Dakota Reed, a young man from Washington state pleaded guilty to making online threats to kill dozens of Jews and carry out a school shooting, among other acts of terrorism.
Police were tipped off to Reed, 20, by the Anti-Defamation League’s Centre on Extremism in the fall of 2018 after the organization uncovered his threats. Upon raiding Reed’s home, authorities found a dozen firearms and white supremacist propaganda.
Using a string of online aliases, including the name Tom Shill, Reed had posted his plans. “I’m shooting for 30 Jews,” he wrote on Nov. 11. “No pun needed. Long ways away anyways. See you Goys.”
“We can’t vote away what our fathers tried to, we must spill blood,” he also wrote. He talked about “pulling a Dylann Roof,” referring to the white supremacist who gunned down nine people in in South Carolina in a black church.
Besides picking up obvious references, the ADL and organizations like them understand the lingo, hidden language and codes that are often used by these types of extremists. They also make it their business to monitor such individuals as well as those that are following them on social media.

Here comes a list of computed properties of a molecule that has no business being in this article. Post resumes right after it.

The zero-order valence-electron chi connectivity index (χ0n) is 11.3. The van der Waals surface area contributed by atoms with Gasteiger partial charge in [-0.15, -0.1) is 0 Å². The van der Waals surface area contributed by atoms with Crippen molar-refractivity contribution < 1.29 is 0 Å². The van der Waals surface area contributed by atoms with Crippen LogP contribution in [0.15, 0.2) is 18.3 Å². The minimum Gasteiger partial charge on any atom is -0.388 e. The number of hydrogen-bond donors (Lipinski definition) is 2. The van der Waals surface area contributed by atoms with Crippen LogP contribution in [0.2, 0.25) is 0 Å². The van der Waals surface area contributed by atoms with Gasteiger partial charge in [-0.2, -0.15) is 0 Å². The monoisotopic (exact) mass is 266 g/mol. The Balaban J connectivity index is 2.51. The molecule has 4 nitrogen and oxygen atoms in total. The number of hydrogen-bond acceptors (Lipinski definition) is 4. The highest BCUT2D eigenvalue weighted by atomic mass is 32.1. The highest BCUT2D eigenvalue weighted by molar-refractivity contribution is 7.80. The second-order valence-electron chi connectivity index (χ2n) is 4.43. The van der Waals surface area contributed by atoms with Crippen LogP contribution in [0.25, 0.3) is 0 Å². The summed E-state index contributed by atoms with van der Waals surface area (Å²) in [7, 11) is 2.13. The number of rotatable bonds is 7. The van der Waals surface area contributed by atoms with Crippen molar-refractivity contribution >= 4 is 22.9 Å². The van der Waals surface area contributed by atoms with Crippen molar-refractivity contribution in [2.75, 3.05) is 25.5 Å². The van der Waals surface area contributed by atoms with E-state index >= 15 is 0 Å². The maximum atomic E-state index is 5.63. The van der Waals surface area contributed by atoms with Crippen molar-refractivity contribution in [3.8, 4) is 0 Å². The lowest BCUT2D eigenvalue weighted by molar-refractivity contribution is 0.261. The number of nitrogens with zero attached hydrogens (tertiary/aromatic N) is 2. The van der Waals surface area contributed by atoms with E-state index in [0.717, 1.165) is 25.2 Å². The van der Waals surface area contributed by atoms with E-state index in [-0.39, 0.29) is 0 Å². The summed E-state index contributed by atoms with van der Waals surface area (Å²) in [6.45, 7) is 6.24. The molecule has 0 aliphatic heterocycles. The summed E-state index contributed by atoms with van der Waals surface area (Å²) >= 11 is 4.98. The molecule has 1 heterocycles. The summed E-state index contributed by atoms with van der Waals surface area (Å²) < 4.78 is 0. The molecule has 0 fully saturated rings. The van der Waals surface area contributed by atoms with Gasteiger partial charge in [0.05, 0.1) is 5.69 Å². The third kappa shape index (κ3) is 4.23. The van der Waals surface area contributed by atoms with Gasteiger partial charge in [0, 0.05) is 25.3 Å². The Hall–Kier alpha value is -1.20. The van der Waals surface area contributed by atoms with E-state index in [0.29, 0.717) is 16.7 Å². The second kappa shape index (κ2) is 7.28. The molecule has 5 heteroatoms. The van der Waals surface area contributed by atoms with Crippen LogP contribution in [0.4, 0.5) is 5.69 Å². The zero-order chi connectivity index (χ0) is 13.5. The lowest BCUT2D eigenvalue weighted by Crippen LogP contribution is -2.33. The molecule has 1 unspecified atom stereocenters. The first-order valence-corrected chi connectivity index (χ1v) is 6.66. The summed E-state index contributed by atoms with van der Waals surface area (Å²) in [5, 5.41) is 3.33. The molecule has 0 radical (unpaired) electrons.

It is a mind-boggling job. There was a day when people could only connect person-to-person, but the internet allows communication between people all around the world with a simple click.
The fortunate thing about the internet is that this extremism is now being posted openly, allowing those that have the ability to follow and understand the threats the opportunity to alert authorities about crimes being plotted before they happen.
On the flipside, it makes it extremely difficult to slow the spread of such propaganda and its influence.
Besides having programs in place (in prisons, etc.) to help these individuals become disengaged from their violent and extremist beliefs, we also need to double down our efforts to make sure young people aren’t drawn to them in the first place.
Find out what you can do to Prevent Violent Extremism by clicking here